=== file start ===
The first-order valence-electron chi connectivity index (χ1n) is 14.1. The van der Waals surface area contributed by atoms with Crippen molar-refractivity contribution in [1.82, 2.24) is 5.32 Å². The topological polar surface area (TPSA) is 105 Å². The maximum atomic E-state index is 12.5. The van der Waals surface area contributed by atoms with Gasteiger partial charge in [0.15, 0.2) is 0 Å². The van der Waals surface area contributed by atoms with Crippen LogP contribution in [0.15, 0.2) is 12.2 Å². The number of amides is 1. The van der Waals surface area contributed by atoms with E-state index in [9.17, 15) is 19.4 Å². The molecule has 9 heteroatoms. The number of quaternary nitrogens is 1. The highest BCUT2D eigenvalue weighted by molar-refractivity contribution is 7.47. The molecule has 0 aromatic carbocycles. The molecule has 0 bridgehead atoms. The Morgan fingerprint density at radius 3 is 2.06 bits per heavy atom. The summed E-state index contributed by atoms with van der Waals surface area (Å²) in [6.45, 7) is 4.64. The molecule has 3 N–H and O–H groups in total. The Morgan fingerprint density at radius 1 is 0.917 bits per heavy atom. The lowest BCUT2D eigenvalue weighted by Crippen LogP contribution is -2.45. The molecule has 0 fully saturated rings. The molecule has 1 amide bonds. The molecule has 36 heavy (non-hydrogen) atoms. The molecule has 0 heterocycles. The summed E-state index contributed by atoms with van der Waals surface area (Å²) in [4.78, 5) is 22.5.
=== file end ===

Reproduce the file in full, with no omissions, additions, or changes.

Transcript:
The first-order valence-electron chi connectivity index (χ1n) is 14.1. The van der Waals surface area contributed by atoms with Crippen molar-refractivity contribution in [1.82, 2.24) is 5.32 Å². The topological polar surface area (TPSA) is 105 Å². The maximum atomic E-state index is 12.5. The van der Waals surface area contributed by atoms with Gasteiger partial charge in [0.15, 0.2) is 0 Å². The van der Waals surface area contributed by atoms with Crippen LogP contribution in [0.15, 0.2) is 12.2 Å². The number of amides is 1. The van der Waals surface area contributed by atoms with E-state index in [9.17, 15) is 19.4 Å². The molecule has 9 heteroatoms. The number of quaternary nitrogens is 1. The highest BCUT2D eigenvalue weighted by molar-refractivity contribution is 7.47. The molecule has 0 aromatic carbocycles. The molecule has 0 bridgehead atoms. The Morgan fingerprint density at radius 3 is 2.06 bits per heavy atom. The summed E-state index contributed by atoms with van der Waals surface area (Å²) in [6.45, 7) is 4.64. The molecule has 3 N–H and O–H groups in total. The Morgan fingerprint density at radius 1 is 0.917 bits per heavy atom. The lowest BCUT2D eigenvalue weighted by Crippen LogP contribution is -2.45. The molecule has 0 fully saturated rings. The molecule has 1 amide bonds. The molecule has 36 heavy (non-hydrogen) atoms. The molecule has 0 heterocycles. The summed E-state index contributed by atoms with van der Waals surface area (Å²) in [4.78, 5) is 22.5.